Professors Martha Crosby and Curtis Ikehara talk about their biometric mouse, and how it can be used for authentication, cognitive load, lie detection, and more.
Hi Martha and Curtis. What is a “biometric mouse”, and what can you do with it?
Our biometric mouse (Patent #7,245,218) can detect the pattern of pressure applied to a computer mouse while clicking. The pressure pattern allows for the detection of the user’s identity after three clicks. Also, distortions in the pressure pattern can also be used to determine the relative difficulty of a task (i.e., cognitive load).
How did you come up with this idea, and what is the status of the project?
The Adaptive Multimodal Interaction Lab has been using a variety of high precision physiological sensors such as eye-tracking to detect task difficulty. Eye tracking is relatively expensive so we wanted to develop alternative lower cost physiological sensors that could provide complementary data indicating task difficulty. Our biometric mouse, now in mass production, has the potential to meet both cost and capability requirements. The ability to detect identity was an outcome of identifying pressure patterns unique to individuals. The biometric mouse complements initial access by other means (such as passwords or fingerprints) by providing continuous authentication of the user with every mouse click.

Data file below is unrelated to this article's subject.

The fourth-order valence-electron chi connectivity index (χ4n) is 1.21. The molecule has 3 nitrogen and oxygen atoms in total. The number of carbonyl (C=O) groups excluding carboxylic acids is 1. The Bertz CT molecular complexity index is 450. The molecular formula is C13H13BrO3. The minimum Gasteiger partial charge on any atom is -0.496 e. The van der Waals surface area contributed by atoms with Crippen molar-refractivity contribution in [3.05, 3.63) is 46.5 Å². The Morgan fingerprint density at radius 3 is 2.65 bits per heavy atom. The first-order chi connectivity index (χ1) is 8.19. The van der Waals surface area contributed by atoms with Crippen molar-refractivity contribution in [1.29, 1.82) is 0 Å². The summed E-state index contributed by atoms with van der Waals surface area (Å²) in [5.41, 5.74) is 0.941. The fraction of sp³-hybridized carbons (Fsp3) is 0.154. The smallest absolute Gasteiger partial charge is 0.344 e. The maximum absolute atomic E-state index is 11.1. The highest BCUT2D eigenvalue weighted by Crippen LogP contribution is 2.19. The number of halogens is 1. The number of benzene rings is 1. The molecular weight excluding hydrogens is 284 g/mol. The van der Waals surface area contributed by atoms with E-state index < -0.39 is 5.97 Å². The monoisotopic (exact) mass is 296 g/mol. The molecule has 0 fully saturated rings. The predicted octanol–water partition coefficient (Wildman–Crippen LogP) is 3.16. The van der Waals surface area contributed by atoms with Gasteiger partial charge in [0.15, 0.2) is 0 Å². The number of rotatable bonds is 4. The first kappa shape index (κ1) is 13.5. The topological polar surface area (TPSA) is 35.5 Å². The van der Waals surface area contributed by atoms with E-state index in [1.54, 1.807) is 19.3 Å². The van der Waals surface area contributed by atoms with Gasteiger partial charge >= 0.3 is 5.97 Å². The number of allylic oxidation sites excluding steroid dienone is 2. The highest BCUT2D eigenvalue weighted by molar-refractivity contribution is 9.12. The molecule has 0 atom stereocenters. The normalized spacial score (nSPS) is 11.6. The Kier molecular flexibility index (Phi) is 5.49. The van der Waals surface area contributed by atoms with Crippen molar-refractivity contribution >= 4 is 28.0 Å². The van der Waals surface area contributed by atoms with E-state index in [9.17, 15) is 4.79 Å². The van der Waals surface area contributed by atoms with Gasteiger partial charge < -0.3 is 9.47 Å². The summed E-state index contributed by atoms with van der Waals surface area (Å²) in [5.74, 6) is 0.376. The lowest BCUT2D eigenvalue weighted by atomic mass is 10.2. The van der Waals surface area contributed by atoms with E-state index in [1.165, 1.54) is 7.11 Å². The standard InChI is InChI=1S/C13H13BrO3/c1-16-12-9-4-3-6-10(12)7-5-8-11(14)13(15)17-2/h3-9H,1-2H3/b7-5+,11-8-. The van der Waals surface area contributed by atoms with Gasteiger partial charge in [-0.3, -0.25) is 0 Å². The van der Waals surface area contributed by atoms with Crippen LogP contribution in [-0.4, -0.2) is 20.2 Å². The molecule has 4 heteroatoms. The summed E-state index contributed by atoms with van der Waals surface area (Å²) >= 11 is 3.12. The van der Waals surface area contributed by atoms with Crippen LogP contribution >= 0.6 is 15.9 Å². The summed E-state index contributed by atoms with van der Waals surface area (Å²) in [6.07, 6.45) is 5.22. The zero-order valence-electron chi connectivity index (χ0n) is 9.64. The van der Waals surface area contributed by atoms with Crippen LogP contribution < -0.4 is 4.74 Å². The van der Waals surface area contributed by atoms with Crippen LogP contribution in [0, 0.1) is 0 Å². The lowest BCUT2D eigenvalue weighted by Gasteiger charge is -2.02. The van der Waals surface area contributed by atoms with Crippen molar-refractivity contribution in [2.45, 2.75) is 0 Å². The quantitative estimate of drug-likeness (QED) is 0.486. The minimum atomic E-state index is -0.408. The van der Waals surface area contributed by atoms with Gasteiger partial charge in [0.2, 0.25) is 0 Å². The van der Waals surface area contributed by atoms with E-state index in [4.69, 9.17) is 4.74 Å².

If students want to get involved with the project, what opportunities are available, and how can they learn more about it?
Students can contact Dr. Martha Crosby (email@example.com) to learn more about possible ICS499 or ICS699 capstone projects.
What are some possible future research directions for this project?
More research needs to be done to validate results and explore other possible applications such as with multi-touch devices. Recently, researchers at the University of Utah have been exploring using the biometric mouse for lie detection.
Anything else you’d like to add?
In addition to distinguishing between different users, the biometric mouse can distinguish levels of task difficulty. This could be a great tool for use in applications such as distance education.